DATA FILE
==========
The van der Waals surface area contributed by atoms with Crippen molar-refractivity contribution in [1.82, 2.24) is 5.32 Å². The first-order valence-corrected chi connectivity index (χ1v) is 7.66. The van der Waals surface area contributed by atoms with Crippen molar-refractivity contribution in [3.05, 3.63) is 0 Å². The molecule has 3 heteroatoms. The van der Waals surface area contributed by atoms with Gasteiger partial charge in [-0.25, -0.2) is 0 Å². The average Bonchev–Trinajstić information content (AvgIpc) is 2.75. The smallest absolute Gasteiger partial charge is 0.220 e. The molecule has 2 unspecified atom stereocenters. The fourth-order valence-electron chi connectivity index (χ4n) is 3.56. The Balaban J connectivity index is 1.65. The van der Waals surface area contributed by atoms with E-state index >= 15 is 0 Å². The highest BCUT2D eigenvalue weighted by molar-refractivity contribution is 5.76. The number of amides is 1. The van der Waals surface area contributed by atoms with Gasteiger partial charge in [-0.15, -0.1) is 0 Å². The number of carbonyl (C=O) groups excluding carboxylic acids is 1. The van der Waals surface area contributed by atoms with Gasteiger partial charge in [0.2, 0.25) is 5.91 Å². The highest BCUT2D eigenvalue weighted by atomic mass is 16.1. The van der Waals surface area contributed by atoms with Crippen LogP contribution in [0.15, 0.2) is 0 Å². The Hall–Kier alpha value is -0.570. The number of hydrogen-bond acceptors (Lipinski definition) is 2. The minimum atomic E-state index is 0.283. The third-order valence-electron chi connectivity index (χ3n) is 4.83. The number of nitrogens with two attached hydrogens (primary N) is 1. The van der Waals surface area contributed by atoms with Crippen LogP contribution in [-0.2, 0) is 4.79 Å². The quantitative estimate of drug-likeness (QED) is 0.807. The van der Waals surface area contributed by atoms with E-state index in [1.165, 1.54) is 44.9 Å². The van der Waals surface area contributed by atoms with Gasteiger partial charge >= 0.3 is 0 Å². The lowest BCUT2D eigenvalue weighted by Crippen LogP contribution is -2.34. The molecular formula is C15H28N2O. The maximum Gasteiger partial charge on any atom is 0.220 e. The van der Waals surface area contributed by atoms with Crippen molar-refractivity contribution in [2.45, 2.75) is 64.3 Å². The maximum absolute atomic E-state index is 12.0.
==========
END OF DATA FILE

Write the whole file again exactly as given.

The van der Waals surface area contributed by atoms with Crippen molar-refractivity contribution in [1.82, 2.24) is 5.32 Å². The first-order valence-corrected chi connectivity index (χ1v) is 7.66. The van der Waals surface area contributed by atoms with Crippen molar-refractivity contribution in [3.05, 3.63) is 0 Å². The molecule has 3 heteroatoms. The van der Waals surface area contributed by atoms with Gasteiger partial charge in [-0.25, -0.2) is 0 Å². The average Bonchev–Trinajstić information content (AvgIpc) is 2.75. The smallest absolute Gasteiger partial charge is 0.220 e. The molecule has 2 unspecified atom stereocenters. The fourth-order valence-electron chi connectivity index (χ4n) is 3.56. The Balaban J connectivity index is 1.65. The van der Waals surface area contributed by atoms with E-state index >= 15 is 0 Å². The highest BCUT2D eigenvalue weighted by molar-refractivity contribution is 5.76. The number of amides is 1. The van der Waals surface area contributed by atoms with Gasteiger partial charge in [-0.15, -0.1) is 0 Å². The number of carbonyl (C=O) groups excluding carboxylic acids is 1. The van der Waals surface area contributed by atoms with Gasteiger partial charge in [0.2, 0.25) is 5.91 Å². The highest BCUT2D eigenvalue weighted by atomic mass is 16.1. The van der Waals surface area contributed by atoms with Crippen LogP contribution in [0.15, 0.2) is 0 Å². The Hall–Kier alpha value is -0.570. The number of hydrogen-bond acceptors (Lipinski definition) is 2. The minimum atomic E-state index is 0.283. The third-order valence-electron chi connectivity index (χ3n) is 4.83. The number of nitrogens with two attached hydrogens (primary N) is 1. The van der Waals surface area contributed by atoms with Crippen LogP contribution in [-0.2, 0) is 4.79 Å². The quantitative estimate of drug-likeness (QED) is 0.807. The van der Waals surface area contributed by atoms with E-state index in [1.165, 1.54) is 44.9 Å². The van der Waals surface area contributed by atoms with Gasteiger partial charge >= 0.3 is 0 Å². The lowest BCUT2D eigenvalue weighted by Crippen LogP contribution is -2.34. The molecular formula is C15H28N2O. The maximum Gasteiger partial charge on any atom is 0.220 e. The van der Waals surface area contributed by atoms with Crippen molar-refractivity contribution in [2.45, 2.75) is 64.3 Å². The maximum absolute atomic E-state index is 12.0.